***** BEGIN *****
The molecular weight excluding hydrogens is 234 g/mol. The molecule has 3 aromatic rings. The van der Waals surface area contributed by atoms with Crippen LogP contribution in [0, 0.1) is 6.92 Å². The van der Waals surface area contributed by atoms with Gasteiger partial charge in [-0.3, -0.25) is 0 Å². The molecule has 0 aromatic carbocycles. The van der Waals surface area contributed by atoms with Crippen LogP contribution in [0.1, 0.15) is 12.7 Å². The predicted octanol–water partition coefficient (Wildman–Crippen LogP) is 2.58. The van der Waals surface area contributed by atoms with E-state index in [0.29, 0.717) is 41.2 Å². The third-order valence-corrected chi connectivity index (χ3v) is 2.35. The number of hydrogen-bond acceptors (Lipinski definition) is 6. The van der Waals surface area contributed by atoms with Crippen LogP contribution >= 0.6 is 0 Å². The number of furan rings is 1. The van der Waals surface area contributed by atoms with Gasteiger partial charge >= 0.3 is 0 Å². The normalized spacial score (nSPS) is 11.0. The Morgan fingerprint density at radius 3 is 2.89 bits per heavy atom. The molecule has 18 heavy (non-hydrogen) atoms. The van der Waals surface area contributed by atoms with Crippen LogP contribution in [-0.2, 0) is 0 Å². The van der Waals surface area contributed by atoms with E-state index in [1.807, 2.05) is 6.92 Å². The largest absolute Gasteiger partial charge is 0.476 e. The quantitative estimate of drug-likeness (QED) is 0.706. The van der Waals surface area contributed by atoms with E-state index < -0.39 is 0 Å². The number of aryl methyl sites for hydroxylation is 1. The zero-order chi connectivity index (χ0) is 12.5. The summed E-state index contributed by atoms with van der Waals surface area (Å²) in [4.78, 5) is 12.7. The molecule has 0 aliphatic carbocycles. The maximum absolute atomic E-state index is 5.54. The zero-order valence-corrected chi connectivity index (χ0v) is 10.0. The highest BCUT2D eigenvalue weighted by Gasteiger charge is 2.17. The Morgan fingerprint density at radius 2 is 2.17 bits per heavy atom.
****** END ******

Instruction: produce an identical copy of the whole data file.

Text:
The molecular weight excluding hydrogens is 234 g/mol. The molecule has 3 aromatic rings. The van der Waals surface area contributed by atoms with Crippen LogP contribution in [0, 0.1) is 6.92 Å². The van der Waals surface area contributed by atoms with Gasteiger partial charge in [-0.3, -0.25) is 0 Å². The molecule has 0 aromatic carbocycles. The van der Waals surface area contributed by atoms with Crippen LogP contribution in [0.1, 0.15) is 12.7 Å². The predicted octanol–water partition coefficient (Wildman–Crippen LogP) is 2.58. The van der Waals surface area contributed by atoms with E-state index in [0.29, 0.717) is 41.2 Å². The third-order valence-corrected chi connectivity index (χ3v) is 2.35. The number of hydrogen-bond acceptors (Lipinski definition) is 6. The van der Waals surface area contributed by atoms with Crippen LogP contribution >= 0.6 is 0 Å². The number of furan rings is 1. The van der Waals surface area contributed by atoms with Gasteiger partial charge >= 0.3 is 0 Å². The normalized spacial score (nSPS) is 11.0. The Morgan fingerprint density at radius 3 is 2.89 bits per heavy atom. The molecule has 18 heavy (non-hydrogen) atoms. The van der Waals surface area contributed by atoms with Crippen LogP contribution in [-0.2, 0) is 0 Å². The van der Waals surface area contributed by atoms with E-state index in [1.807, 2.05) is 6.92 Å². The largest absolute Gasteiger partial charge is 0.476 e. The quantitative estimate of drug-likeness (QED) is 0.706. The van der Waals surface area contributed by atoms with E-state index < -0.39 is 0 Å². The number of aryl methyl sites for hydroxylation is 1. The zero-order chi connectivity index (χ0) is 12.5. The summed E-state index contributed by atoms with van der Waals surface area (Å²) in [4.78, 5) is 12.7. The molecule has 0 aliphatic carbocycles. The maximum absolute atomic E-state index is 5.54. The zero-order valence-corrected chi connectivity index (χ0v) is 10.0. The highest BCUT2D eigenvalue weighted by Gasteiger charge is 2.17. The Morgan fingerprint density at radius 2 is 2.17 bits per heavy atom.